Biodiversity support — biodiversity provides an active environment that provides oxygen, fresh air and water, plant pollination, pest control, wastewater treatment and many ecosystem resources.

    Recreation — much of which is based on a variety of natural phenomena, such as bird watching, mountaineering, camping, and fishing. Our tourism industry also depends on biodiversity.

    Culture — Australian culture is closely linked with biodiversity through identity, spirituality, and appreciation of beauty. Indigenous Australians have a strong connection with biodiversity bonds derived from spiritual beliefs about animals and plants.

    Science — biodiversity represents a wealth of systematic information that helps us to understand nature and its origins.

    Any loss or deterioration of biodiversity may affect all of the above principles and affect human well-being. The Millennium Ecosystem Assessment in 2005 was the first global effort to explore the link between human health and biodiversity. The study found benefits to communities ranging from biodiversity to material well-being, social security, local economic sustainability, inter-group relationships, and human health. It also emphasized the term ‘ecosystem resources’ under 4 broad categories (Morton & Hill 2014):

    supplies – supply of food, fiber, and water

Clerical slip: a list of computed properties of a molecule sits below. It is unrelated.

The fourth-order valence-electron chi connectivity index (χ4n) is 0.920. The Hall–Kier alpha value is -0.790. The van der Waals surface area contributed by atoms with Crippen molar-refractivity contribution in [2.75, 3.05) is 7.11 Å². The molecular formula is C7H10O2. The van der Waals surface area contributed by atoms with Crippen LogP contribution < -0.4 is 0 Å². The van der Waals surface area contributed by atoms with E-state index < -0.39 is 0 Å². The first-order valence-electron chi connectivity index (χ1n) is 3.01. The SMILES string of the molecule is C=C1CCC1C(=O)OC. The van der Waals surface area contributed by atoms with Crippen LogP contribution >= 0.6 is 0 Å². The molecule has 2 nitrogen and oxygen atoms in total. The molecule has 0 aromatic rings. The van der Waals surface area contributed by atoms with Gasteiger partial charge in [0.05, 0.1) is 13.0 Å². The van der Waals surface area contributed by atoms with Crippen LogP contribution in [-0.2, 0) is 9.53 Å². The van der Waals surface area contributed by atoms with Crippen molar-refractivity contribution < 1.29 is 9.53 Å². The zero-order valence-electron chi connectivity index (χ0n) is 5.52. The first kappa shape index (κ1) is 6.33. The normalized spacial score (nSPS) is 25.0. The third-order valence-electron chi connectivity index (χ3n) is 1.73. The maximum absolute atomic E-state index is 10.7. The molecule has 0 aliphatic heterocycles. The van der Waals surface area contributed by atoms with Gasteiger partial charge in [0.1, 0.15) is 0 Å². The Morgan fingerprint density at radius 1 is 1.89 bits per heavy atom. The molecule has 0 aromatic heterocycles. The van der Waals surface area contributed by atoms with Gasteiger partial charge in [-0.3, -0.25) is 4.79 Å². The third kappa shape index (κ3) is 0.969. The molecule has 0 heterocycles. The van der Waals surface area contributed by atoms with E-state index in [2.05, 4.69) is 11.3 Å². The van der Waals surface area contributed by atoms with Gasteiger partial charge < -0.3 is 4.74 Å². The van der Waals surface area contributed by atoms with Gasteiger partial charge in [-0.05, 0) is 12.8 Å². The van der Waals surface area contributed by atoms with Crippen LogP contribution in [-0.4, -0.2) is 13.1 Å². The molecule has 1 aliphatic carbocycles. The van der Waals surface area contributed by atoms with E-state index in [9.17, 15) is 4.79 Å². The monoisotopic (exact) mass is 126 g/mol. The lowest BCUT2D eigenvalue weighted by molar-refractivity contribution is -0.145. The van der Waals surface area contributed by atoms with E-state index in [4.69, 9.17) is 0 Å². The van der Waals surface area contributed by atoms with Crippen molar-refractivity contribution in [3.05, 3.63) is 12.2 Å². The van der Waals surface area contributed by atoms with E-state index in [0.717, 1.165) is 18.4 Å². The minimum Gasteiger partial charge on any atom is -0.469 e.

regulatory resources — climate control and disease control

    supportive resources — cycling nutrients and plant maturation

    cultural services — such as spiritual and recreational benefits.

    Also read: Concept of Species


    Biodiversity conservation is essential for the disposal of natural waste, soil composition, biological nitrogen fixation, plant and animal genetics, biological pest control, plant maturity, and pesticides. Plants and germs help to destroy chemical and biological pollutants and circulate nutrients through the ecosystem. For example:

    Pollinators, which include bees and butterflies, provide significant environmental and economic benefits to the agricultural and ecosystem, including adding diversity and production to food crops. One-third of the world’s food production is directly or indirectly dependent on the income of the insects. About 130 clothing plants in the United States have been pollinated by insects.

    Habitat segregation and losses adversely affect pollinator food sources, breeding grounds, and breeding grounds, resulting in a dramatic decline in the number of wild pollinators.

    There are 6 million tons of food products harvested annually from terrestrial wild biota in the United States including animals large and small, maple syrup, nuts, green berries, and algae. 6 billion tons of food is estimated at $ 57 million and adds $ 3 billion to the national economy (1995 figures).

    About 75% (by weight) of the 100,000 chemicals released into the environment can be damaged by biological organisms and are potential targets for both bioremediation and biotreatment. Savings obtained through bioremediation instead of alternatives available; physical, chemical, and thermal; to address global chemical pollution provides an annual turnover of $ 135 billion (1997 figures). The preservation of biodiversity in soil and water is essential for further development and improvement of bioremediation and biotreatment.

    Biodiversity is essential to the sustainable functioning of the agricultural, forestry, and ecosystems on which humans depend, but human activities, especially ecological development, cause an extinction rate of 1,000 to 10,000 times more than the natural level.

    The authors estimate that in the United States, biodiversity provides a total of $ 319 billion in annual profits and $ 2,928 billion in annual profits worldwide (1997 figures).